The Servant Song

Contributed by Ilse Kramer

I have a favorite travel song.
We sing it at Central every time new members join our Church.
“Won’t you let me be your servant …”
Here is the second verse:

We are pilgrims on a journey,
We are trav’lers on the road.
We are here to help each other
Walk the mile and bear the load.

Ilse Kramer is the Poet Laureate of Central Congregational Church.

Gedanken vor dem Einschlafen – Andrea Effert

Gedanken vor dem Einschlafen 

By Andrea Effert

Zeit rennt –

ich renne hinter her…

Unterwegs sein ist anders –

gerne wuerde ich an-kommen…


Thoughts when almost Asleep

Time runs –

I’m running after it…

Different to be on the way –

So glad to arrive…

Andrea Effert is a German artist. She lives and works in Schimmert, a small village in the South of the Netherlands where she creates sculptures and other objets d’art. This is her first poem. Ilse Kramer has known her for many years.

Travel’s End – May Grant


By May Grant

Travel’s never straight
down the road and through the gate.

But when I glimpsed your smile,
your silver gift eclipsed the miles.

Loosen your tie,
slip off your glove.

Wherever we land
is home, my love.

May Cornelia Grant has been writing all her life, non-professionally. Her articles have appeared in numerous small magazines and newspapers.

Russian Travel Routes – May Grant

Russian Travel Routes

By May Grant

At first, travel lines ran true.
They paired up straight, across my spiral college notebook.
“You can find 20 versions of the verb to go,” began my Russian teacher.
Finally I could translate a page of Tolstoy, then Chekhov, even Dostoyevsky.
But this gift, to the boy who shared my bed, lay unappreciated.

Soon, travel turned diagonal.
It lifted me from the lowest corner of the map into Manhattan.
“You can memorize these lines from Pushkin’s poem,” my Russian tutor encouraged.
Her apartment smelled of baking blintzes and sour Armenian yoghurt.… [Read More]

Anticipating Creation – Kathy Hart

Anticipating Creation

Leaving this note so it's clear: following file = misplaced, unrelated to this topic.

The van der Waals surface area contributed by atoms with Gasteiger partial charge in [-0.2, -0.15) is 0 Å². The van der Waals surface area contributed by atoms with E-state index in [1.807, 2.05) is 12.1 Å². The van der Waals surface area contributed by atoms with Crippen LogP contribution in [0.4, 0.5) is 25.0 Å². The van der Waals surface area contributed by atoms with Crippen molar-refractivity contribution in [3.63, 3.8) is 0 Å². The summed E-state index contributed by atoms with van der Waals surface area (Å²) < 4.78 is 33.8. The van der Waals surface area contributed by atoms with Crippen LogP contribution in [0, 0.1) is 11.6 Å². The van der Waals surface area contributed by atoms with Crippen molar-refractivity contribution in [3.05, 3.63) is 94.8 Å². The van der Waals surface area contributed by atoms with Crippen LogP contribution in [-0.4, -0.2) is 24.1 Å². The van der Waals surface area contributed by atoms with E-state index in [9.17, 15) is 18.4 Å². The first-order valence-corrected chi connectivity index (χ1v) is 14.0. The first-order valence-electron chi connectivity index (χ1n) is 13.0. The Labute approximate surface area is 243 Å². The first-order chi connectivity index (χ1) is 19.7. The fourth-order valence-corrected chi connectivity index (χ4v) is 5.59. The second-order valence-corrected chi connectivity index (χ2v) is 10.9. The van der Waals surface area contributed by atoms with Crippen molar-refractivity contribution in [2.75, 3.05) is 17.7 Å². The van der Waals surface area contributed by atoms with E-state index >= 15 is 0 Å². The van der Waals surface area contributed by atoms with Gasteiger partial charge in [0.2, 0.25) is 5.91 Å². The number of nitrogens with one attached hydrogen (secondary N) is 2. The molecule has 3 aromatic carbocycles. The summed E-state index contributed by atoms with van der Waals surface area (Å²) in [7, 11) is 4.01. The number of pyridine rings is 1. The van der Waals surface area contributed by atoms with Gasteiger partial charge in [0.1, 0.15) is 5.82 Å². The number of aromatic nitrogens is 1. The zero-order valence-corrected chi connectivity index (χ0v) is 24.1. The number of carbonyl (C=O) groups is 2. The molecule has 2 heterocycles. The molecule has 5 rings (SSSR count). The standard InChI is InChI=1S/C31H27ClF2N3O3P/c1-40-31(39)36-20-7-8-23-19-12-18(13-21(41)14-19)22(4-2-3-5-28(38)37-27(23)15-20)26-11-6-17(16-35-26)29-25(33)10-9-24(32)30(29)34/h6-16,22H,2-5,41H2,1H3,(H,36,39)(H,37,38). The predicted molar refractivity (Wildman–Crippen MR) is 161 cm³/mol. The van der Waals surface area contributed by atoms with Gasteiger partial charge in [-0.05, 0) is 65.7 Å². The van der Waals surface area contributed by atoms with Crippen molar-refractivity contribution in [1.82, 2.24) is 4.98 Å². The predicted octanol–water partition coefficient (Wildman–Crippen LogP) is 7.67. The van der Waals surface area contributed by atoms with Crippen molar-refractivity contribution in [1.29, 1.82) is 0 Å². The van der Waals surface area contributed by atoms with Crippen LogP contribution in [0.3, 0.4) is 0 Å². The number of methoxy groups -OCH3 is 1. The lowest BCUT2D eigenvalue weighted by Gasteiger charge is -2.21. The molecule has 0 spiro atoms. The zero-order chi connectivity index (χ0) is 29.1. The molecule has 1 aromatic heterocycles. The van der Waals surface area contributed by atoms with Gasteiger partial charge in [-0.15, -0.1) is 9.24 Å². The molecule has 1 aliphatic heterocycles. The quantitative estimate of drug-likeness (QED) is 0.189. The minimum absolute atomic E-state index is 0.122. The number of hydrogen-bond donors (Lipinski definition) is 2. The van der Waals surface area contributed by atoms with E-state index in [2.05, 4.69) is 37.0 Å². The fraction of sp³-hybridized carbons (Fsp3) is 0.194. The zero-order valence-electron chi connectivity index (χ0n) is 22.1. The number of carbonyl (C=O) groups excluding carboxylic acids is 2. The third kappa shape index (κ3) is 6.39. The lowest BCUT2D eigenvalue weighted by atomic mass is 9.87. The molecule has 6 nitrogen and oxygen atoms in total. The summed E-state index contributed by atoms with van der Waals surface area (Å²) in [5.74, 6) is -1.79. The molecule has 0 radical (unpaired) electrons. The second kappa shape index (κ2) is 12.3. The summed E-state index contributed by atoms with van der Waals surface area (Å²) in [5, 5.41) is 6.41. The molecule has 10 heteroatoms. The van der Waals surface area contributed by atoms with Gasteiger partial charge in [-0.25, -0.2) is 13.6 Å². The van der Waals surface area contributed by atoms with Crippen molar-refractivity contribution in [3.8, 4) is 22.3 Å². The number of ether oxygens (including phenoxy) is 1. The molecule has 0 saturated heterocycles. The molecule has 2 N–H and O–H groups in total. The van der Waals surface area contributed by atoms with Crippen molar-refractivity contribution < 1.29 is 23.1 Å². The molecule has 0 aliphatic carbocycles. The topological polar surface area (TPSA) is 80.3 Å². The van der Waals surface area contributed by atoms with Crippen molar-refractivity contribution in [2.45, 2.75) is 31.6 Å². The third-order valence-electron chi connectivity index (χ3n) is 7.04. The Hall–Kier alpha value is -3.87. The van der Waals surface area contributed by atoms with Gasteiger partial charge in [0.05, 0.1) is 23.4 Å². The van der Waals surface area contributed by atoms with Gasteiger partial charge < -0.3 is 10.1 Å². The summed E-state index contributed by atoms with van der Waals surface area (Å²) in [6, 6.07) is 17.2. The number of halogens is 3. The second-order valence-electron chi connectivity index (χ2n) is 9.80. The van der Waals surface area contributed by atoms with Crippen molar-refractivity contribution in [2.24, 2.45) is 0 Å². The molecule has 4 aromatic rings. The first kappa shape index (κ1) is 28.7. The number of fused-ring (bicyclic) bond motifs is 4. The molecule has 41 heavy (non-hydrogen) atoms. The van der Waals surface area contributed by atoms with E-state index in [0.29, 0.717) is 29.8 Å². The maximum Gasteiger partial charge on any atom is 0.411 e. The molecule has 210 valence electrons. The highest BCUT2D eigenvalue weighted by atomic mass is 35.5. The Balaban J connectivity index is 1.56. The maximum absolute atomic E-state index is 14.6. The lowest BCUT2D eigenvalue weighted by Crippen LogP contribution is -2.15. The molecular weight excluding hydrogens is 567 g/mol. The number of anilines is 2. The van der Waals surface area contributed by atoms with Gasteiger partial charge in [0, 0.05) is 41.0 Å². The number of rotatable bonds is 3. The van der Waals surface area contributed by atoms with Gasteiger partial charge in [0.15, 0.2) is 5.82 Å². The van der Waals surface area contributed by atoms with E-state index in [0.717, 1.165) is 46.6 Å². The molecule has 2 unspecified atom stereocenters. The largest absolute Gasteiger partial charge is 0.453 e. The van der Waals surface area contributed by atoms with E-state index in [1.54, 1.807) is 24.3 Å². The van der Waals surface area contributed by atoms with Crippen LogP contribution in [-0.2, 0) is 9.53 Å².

By Kathy Hart

The world is blanketed by snow, pristine and cold.
Unwilling, I shovel it, mixing the mud beneath with its brilliant whiteness.
Then drudgery turns to joy, as I find sprouting bulbs that produce
tiny star-like flowers in March, harbingers of Spring’s new creations.
My mind wanders with hope of things to come.

Later, I rehearse for a performance of Franz Joseph Haydn’s Creation, the Genesis story
embellished and amazingly grand in scope.
So taken is the composer with the story, that we sing of the sun proud and joyful to
run its course, the flowers’ jeweled charm, birds’ fluttering plumage,  and leviathans on the
foaming wave.… [Read More]

Lugano – Ilse Kramer


By Ilse Kramer

Two bags – I always travel light
The train man blows his whistle
All aboard
I feebly wave good-bye

And through the window
(Don’t lean out)
I see the bottom of the sky
And here and there a herd of heavy cows

Look in the distance
Mountain ranges
And darkish lakes
And after that

More mountains
And more lakes
Where will it end
When will the beauty be too much for me

I eat a peach
And drops of juice
Keep falling in my lap
Sweet tears

I am so tired but I wonder
Will we keep moving
When I am

Where is my ticket
What if
They throw me
Off the train

This after all
Is not a journey home
I know the name
Of where I’m going
But don’t know will it meet
My heart’s desire

Ilse Kramer is the Poet Laureate of Central Congregational Church.

Hiking with the Children – Gretchen Yealy

Hiking with the Children

By Gretchen Yealy

How much farther?
Asked the smallest one.

The last mile is always the longest,
Sighed the tired mother.

Are we there yet?
Asked the middle child.

How shall we define “there,”
Mused the philosophical mother.

What will we do when we get there?
Asked the oldest child.

Only then shall we realize that the journey itself was our delight,
Thought the wise mother.

When she is not clambering up and down mountain passes, Gretchen Yealy works as a catalog librarian at Brown University.